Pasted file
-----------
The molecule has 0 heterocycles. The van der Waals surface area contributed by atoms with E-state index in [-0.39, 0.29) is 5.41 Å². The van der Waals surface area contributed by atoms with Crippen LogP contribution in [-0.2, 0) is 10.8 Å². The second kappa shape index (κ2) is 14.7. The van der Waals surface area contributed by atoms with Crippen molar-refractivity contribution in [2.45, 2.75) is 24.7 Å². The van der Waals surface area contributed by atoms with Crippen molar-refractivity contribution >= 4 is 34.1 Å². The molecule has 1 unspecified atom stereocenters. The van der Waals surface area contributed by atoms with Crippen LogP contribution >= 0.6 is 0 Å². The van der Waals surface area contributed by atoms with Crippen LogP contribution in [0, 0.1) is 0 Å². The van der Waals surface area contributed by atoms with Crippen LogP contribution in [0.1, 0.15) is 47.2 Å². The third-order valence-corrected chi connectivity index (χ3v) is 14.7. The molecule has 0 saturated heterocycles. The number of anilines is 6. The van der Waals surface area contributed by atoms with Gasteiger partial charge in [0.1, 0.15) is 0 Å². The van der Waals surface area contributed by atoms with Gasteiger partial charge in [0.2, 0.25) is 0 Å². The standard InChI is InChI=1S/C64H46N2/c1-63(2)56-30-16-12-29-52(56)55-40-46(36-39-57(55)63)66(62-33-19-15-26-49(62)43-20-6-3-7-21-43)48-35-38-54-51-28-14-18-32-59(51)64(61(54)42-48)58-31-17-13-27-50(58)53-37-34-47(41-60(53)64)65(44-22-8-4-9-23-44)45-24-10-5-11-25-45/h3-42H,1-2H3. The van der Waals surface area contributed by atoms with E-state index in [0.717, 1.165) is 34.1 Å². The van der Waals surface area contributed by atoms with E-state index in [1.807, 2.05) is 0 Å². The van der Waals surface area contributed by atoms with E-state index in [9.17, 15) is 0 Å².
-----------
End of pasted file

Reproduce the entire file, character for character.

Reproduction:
The molecule has 0 heterocycles. The van der Waals surface area contributed by atoms with E-state index in [-0.39, 0.29) is 5.41 Å². The van der Waals surface area contributed by atoms with Crippen LogP contribution in [-0.2, 0) is 10.8 Å². The second kappa shape index (κ2) is 14.7. The van der Waals surface area contributed by atoms with Crippen molar-refractivity contribution in [2.45, 2.75) is 24.7 Å². The van der Waals surface area contributed by atoms with Crippen molar-refractivity contribution >= 4 is 34.1 Å². The molecule has 1 unspecified atom stereocenters. The van der Waals surface area contributed by atoms with Crippen LogP contribution >= 0.6 is 0 Å². The van der Waals surface area contributed by atoms with Crippen LogP contribution in [0, 0.1) is 0 Å². The van der Waals surface area contributed by atoms with Crippen LogP contribution in [0.1, 0.15) is 47.2 Å². The third-order valence-corrected chi connectivity index (χ3v) is 14.7. The molecule has 0 saturated heterocycles. The number of anilines is 6. The van der Waals surface area contributed by atoms with Gasteiger partial charge in [0.1, 0.15) is 0 Å². The van der Waals surface area contributed by atoms with Gasteiger partial charge in [0.2, 0.25) is 0 Å². The standard InChI is InChI=1S/C64H46N2/c1-63(2)56-30-16-12-29-52(56)55-40-46(36-39-57(55)63)66(62-33-19-15-26-49(62)43-20-6-3-7-21-43)48-35-38-54-51-28-14-18-32-59(51)64(61(54)42-48)58-31-17-13-27-50(58)53-37-34-47(41-60(53)64)65(44-22-8-4-9-23-44)45-24-10-5-11-25-45/h3-42H,1-2H3. The van der Waals surface area contributed by atoms with E-state index in [0.717, 1.165) is 34.1 Å². The van der Waals surface area contributed by atoms with E-state index in [1.807, 2.05) is 0 Å². The van der Waals surface area contributed by atoms with E-state index in [9.17, 15) is 0 Å².